It was in the dry, barren desert in Arizona. I was barely seventeen, but my emaciated body seemed much younger.
I was fifteen years old when the eating disorder began and I had already been in treatment twice before this time in Arizona. The shame I carried weighed me down so I could barely breathe and the depression haunted the hollows of my eyes.
We met on the first day I arrived; I was weak and bone-thin, a dead girl walking. They told me she would be my primary therapist during my stay, and I nodded numbly and followed the dark-haired woman into her office.
From the very first session we had, I knew I could trust her. I not wanting to talk, and she patiently waiting and trying to understand my story. Even being closed off I must have somehow conveyed the intense self-hatred I kept inside because I remember my weeping and her soft, gentle words about being loved, loved, loved.
I hated being vulnerable, but over the next eight weeks, I began to open up, to share the pain and the shame that was locked inside of me. While I would vehemently tell her again and again that "no, it's not possible, I am not loveable," she would patiently tell me, again and again, that was not true. She showed me what God's love looked like, when I had never experienced that before. I grew up afraid of God, fearing his wrath and trying to keep him happy. She spoke of a different God, one who did not see me as dirty.
My family came to visit halfway through my time in treatment, and we had a family therapy session that did not end well. I went back into my shell and wouldn't talk, and my family was upset and left. She sat with me for a while in silence, and I waited for the inevitable disappointment from her about my behavior.
I will never forget her putting her hand on my shoulder as I cried and saying, "That shame doesn't belong on you." She saw what was going on underneath and spoke to the deepest need I had.
Near the end of my stay, I wrote out a list of everything that I was ashamed of about myself. I wanted to leave at the foot of a wooden cross on the grounds of the treatment center before I left. She and I went there together in the rain and when we reached the cross, she asked me to read the list out loud. I only managed to get a few words out before I broke down and, sitting in front of the cross, she prayed over me, that I would know that God was safe and loving. It was a sacred moment that I will never forget.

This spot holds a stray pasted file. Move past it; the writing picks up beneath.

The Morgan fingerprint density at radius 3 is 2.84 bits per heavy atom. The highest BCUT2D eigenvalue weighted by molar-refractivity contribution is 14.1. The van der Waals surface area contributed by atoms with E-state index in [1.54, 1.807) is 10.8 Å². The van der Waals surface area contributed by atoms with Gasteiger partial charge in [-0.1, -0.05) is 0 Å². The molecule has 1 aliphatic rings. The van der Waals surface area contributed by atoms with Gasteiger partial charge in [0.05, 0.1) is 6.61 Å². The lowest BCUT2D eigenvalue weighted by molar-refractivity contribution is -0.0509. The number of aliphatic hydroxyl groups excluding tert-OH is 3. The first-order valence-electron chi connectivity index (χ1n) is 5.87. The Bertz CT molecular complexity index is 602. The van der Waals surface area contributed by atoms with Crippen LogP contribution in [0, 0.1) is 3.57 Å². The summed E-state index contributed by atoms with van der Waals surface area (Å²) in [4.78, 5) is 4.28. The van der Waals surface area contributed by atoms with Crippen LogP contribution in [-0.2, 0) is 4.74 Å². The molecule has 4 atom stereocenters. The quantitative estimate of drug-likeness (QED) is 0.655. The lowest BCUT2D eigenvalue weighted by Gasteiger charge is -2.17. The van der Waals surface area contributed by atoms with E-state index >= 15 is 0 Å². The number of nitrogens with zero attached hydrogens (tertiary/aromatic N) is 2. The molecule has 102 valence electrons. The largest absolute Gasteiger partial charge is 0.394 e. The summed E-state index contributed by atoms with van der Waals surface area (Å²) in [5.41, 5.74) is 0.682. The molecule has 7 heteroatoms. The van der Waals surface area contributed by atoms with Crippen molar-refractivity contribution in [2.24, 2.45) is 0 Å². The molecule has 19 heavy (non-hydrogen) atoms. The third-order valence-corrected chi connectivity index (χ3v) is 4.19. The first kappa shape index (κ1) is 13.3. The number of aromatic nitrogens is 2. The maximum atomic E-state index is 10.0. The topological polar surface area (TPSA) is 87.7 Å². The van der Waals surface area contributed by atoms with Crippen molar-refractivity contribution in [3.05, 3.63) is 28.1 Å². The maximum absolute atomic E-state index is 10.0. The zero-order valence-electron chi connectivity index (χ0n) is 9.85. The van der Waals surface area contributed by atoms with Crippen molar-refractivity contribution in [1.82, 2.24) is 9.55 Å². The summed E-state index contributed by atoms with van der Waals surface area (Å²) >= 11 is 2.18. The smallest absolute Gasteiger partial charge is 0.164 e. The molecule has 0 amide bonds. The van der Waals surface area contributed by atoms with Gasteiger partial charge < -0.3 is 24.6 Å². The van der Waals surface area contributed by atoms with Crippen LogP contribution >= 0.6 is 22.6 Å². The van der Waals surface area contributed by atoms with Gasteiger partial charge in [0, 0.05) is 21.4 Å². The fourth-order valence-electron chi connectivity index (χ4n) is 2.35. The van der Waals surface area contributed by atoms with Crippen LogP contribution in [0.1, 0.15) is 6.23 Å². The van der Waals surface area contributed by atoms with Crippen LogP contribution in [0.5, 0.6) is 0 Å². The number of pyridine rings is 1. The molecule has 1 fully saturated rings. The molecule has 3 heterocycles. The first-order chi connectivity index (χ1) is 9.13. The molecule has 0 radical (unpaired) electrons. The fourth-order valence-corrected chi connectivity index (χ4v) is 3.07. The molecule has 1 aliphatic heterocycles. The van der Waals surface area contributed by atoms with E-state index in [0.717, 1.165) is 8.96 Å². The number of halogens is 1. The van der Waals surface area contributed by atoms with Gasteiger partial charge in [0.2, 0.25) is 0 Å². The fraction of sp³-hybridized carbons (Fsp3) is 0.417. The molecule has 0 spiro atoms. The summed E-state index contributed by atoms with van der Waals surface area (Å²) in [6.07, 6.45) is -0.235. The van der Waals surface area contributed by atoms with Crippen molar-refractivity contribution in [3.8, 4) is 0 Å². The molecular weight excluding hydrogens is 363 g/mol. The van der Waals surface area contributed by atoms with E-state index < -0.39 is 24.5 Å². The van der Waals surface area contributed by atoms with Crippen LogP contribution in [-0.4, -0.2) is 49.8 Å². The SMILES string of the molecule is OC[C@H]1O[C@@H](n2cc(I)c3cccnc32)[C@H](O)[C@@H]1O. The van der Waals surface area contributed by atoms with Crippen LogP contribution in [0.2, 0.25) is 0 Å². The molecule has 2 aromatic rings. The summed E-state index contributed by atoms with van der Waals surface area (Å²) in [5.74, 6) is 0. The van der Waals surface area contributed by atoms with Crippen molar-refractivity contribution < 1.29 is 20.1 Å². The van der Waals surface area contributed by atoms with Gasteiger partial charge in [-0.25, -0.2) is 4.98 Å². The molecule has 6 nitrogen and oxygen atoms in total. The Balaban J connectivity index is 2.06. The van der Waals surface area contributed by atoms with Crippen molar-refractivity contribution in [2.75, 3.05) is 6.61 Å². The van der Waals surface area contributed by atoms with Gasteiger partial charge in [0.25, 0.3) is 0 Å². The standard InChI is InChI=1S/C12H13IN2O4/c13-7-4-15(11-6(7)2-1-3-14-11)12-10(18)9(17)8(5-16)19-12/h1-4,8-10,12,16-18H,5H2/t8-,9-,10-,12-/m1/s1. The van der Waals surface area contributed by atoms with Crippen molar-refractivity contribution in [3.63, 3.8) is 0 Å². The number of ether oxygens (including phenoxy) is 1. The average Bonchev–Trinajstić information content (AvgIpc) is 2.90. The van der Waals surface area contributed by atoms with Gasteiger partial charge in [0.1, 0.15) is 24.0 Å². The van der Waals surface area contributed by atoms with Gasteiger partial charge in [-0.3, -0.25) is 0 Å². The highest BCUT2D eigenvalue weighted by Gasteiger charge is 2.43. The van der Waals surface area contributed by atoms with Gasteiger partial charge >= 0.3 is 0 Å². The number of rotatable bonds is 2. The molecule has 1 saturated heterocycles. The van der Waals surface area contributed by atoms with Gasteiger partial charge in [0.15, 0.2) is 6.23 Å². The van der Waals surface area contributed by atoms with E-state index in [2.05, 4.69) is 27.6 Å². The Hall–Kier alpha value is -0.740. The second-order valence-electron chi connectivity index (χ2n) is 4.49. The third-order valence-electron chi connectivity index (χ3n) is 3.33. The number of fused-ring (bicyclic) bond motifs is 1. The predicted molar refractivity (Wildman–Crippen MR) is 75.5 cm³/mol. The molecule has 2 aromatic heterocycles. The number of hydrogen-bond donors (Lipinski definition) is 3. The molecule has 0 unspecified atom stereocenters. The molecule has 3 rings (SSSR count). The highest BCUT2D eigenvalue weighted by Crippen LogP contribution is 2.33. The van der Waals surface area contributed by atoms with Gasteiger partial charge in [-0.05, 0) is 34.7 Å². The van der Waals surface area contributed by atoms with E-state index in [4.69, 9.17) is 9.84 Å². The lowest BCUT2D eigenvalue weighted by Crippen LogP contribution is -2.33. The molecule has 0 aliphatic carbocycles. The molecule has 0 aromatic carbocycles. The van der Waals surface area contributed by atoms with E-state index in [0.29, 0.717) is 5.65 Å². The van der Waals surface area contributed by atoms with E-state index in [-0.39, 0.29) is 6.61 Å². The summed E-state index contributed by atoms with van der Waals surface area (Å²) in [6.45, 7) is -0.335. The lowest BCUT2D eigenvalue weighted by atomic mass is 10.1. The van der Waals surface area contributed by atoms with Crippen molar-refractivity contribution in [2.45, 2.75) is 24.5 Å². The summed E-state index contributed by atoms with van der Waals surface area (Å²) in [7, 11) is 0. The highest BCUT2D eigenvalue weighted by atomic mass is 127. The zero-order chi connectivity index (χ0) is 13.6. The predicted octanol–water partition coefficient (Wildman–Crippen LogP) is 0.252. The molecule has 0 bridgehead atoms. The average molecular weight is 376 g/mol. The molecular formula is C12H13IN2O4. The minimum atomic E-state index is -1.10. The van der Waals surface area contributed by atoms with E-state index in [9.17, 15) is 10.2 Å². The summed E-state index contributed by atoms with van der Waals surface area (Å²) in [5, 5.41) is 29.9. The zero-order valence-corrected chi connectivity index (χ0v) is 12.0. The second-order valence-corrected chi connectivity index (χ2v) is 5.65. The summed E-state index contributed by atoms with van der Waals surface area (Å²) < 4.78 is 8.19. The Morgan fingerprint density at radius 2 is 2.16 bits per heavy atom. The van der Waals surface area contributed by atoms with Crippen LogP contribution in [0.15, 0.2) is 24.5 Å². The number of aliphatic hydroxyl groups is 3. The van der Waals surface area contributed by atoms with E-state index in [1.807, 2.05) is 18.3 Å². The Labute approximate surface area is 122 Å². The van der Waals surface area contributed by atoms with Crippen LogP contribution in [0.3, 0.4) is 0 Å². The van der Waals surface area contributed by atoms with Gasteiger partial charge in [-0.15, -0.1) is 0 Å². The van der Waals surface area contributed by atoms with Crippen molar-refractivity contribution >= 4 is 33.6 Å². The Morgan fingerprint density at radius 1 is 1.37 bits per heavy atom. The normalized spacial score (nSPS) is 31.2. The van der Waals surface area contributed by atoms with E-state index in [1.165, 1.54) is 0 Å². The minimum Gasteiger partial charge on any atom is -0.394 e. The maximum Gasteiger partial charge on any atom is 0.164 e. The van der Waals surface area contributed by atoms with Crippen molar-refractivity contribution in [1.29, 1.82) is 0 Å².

I know now that God is safe and loving. I know this because a woman lived out what God's unrelenting love looks like. She spoke grace over a broken girl and changed her life.
For bringing more of God's kingdom to earth by speaking healing into the lives of numerous women, I want this woman - Melodee - to be recognized as what she is: an eshet chayil, a woman of valor.
The author, Lindsay, is a senior Studio Art major at the University of North Texas.
This post is part of our Women of Valor series. Eshet chayil—woman of valor— has long been a blessing of praise in the Jewish community. Husbands often sing the line from Proverbs 31 to their wives at Sabbath meals. Women cheer one another on through accomplishments in homemaking, career, education, parenting, and justice by shouting a hearty “eshet chayil!” after each milestone. Great women of the faith, like Sarah and Ruth and Deborah, are identified as women of valor. One of my goals after completing my year of biblical womanhood was to “take back” Proverbs 31 as a blessing, not a to-do list, by identifying and celebrating women of valor. To help me in this, you submitted nearly 100 essays to our Women of Valor essay contest. There were so many essays that made me laugh, cry, and think I’ve decided that, in addition to the eight winners we featured in August, I will select several more to feature as guest posts throughout the fall.
We have honored a single mom, a feisty professor, a midwife, a foster parent, an abuse survivor, a brave grandmother, a master seamstress, a young Ugandan woman who reached out to a sister in need, and many more.
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